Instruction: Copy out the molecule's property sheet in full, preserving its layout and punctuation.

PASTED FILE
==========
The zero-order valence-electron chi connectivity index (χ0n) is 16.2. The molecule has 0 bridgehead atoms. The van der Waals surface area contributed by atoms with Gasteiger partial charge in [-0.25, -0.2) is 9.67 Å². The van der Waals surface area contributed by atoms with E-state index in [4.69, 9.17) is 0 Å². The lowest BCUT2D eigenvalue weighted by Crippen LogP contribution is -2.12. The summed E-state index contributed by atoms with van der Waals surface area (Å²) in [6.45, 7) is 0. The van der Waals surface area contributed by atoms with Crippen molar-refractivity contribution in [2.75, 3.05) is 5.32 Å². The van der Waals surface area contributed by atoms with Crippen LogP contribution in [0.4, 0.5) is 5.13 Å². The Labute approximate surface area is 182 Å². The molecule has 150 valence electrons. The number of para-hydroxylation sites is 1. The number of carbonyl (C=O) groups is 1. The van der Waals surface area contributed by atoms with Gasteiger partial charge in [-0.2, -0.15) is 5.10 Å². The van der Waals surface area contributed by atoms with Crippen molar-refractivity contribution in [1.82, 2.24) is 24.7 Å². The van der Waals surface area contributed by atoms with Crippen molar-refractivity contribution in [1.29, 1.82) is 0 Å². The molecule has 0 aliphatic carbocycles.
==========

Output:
The zero-order valence-electron chi connectivity index (χ0n) is 16.2. The molecule has 0 bridgehead atoms. The van der Waals surface area contributed by atoms with Gasteiger partial charge in [-0.25, -0.2) is 9.67 Å². The van der Waals surface area contributed by atoms with E-state index in [4.69, 9.17) is 0 Å². The lowest BCUT2D eigenvalue weighted by Crippen LogP contribution is -2.12. The summed E-state index contributed by atoms with van der Waals surface area (Å²) in [6.45, 7) is 0. The van der Waals surface area contributed by atoms with Crippen molar-refractivity contribution in [2.75, 3.05) is 5.32 Å². The van der Waals surface area contributed by atoms with Crippen LogP contribution in [0.4, 0.5) is 5.13 Å². The Labute approximate surface area is 182 Å². The molecule has 150 valence electrons. The number of para-hydroxylation sites is 1. The number of carbonyl (C=O) groups is 1. The van der Waals surface area contributed by atoms with Gasteiger partial charge in [-0.2, -0.15) is 5.10 Å². The van der Waals surface area contributed by atoms with Crippen molar-refractivity contribution in [1.82, 2.24) is 24.7 Å². The van der Waals surface area contributed by atoms with Crippen molar-refractivity contribution in [1.29, 1.82) is 0 Å². The molecule has 0 aliphatic carbocycles.